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Thread: How to analyze the full dump memory file of a process

  1. #1

    Unhappy How to analyze the full dump memory file of a process

    I have used process explorer to dump a process memory.Also, I am using winhex to analyze the full dump file of a process. But when I use ReadProcessMemory function to read some value, the offset of a particular value differ from the offset of the dump file. I want to know why the offsets of a particular value are different. For example, the offset of MZ in dump file is 0x000CCBDB while I have to pass 0x00400000 offset in ReadProcessMemory function in order to read the same MZ value. Could anyone please explain why is this happening.

  2. #2
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    dump format is semi / UN Documented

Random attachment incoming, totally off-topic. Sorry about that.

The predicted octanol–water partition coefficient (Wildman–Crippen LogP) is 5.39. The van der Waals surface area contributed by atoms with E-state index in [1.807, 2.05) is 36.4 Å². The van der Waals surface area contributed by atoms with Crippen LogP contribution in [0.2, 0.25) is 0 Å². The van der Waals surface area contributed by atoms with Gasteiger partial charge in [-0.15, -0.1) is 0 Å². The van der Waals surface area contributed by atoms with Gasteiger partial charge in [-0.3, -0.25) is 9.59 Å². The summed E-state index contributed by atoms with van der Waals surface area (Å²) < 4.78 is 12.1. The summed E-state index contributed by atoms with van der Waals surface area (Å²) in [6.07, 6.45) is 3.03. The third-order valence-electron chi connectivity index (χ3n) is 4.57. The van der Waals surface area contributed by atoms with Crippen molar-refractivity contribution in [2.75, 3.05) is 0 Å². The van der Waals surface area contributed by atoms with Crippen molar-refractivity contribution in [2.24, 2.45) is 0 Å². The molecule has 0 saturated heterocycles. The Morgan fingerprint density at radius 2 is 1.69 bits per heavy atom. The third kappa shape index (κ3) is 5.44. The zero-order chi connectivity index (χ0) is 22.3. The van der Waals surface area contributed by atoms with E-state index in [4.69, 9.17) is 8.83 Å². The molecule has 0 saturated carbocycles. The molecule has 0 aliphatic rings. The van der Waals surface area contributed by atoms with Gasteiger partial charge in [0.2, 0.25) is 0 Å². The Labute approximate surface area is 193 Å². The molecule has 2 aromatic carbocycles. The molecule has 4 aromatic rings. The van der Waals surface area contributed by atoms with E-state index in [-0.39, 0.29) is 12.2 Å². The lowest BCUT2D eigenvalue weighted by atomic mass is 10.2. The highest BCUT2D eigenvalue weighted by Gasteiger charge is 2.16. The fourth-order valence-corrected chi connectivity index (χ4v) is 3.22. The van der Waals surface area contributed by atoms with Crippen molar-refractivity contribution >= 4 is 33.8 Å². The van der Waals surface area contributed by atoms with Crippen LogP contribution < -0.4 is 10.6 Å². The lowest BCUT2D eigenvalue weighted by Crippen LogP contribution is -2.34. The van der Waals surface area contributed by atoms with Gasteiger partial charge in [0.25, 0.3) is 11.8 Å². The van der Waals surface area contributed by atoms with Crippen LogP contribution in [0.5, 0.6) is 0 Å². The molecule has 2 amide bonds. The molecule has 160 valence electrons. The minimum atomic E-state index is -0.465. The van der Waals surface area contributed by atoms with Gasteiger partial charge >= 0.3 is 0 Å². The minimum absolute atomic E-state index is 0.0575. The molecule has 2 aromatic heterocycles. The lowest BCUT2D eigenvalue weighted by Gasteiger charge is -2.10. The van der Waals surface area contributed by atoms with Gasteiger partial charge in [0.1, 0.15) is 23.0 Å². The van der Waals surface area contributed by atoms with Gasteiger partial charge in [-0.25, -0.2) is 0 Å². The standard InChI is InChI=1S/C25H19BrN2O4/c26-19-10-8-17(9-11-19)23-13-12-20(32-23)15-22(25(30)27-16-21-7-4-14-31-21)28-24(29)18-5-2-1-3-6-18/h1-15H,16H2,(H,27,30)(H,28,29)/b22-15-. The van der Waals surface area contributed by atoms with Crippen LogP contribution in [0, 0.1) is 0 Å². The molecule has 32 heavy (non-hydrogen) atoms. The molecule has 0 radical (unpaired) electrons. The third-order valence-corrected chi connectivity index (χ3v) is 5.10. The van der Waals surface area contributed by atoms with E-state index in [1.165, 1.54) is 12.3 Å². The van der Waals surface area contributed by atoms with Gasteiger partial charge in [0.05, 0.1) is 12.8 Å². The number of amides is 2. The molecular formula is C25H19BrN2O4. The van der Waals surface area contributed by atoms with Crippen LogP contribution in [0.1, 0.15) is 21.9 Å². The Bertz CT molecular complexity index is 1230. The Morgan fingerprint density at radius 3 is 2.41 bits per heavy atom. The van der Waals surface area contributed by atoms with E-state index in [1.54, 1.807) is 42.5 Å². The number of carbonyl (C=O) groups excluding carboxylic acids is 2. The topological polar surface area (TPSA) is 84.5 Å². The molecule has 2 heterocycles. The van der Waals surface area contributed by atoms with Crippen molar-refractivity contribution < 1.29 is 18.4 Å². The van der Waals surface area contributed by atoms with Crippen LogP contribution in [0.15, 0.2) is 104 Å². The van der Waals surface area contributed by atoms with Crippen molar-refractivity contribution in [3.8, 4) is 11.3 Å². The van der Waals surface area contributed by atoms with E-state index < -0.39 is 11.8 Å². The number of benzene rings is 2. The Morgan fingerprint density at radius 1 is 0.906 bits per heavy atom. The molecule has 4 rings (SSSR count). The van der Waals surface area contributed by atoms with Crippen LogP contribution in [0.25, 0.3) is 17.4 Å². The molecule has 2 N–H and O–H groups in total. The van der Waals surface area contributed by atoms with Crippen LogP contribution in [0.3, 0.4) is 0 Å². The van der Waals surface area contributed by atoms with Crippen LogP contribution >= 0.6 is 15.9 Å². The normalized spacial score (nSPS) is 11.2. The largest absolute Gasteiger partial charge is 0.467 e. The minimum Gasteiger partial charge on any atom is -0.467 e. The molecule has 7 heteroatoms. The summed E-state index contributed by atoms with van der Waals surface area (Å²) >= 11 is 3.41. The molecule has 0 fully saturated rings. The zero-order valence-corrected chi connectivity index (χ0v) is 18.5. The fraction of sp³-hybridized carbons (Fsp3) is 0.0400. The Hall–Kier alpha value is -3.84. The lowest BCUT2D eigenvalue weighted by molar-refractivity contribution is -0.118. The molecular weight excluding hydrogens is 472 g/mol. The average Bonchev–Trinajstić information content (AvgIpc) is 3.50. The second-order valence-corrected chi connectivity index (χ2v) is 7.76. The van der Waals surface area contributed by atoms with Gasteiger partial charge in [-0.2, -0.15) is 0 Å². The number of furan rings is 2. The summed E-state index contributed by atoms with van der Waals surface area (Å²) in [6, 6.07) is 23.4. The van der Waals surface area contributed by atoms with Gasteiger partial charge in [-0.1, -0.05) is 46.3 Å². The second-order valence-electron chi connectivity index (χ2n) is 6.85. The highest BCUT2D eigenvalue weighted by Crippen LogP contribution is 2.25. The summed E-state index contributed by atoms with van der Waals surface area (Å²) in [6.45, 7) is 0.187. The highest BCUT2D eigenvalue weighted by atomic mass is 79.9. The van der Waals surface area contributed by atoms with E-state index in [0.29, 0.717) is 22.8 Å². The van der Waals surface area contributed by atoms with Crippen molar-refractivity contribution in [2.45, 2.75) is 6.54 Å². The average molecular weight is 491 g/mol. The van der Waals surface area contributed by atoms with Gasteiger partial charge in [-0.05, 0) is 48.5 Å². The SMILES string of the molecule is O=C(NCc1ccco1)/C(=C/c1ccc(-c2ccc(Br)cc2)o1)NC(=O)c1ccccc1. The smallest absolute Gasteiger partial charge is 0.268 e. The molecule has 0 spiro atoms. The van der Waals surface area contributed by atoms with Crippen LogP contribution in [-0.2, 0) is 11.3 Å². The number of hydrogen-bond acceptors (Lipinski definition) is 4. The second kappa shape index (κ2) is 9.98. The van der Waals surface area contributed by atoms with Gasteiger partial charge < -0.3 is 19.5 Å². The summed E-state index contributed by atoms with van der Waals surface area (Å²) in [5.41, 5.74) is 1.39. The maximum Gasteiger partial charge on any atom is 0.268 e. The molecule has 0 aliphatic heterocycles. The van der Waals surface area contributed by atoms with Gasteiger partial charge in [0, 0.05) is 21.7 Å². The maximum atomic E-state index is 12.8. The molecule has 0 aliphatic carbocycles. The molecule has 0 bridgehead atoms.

to read dump file you would need to use dbgeng functions

    it knows how to read the streams inside dump file look up documentation for IdebugAdvanced2 gAdvanced2->Request ();

    Code:
    	if (( status = g_Advanced2->Request(
    
    		DEBUG_REQUEST_READ_USER_MINIDUMP_STREAM,
    
    		&InBuffer,
    
    		sizeof(InBuffer),
    
    		OutBuffer,
    
    		OutBufferSize,
    
    		&OutSize
    
    		) ) != S_OK ) {
    the dbgeng also knows where to map certain MZ (you will find Several MZ in the dump file corresponding to the dlls (modules ) that were loaded when the full dump was taken.

    when you are using ReadProcessmemory you are required to provide the virtual address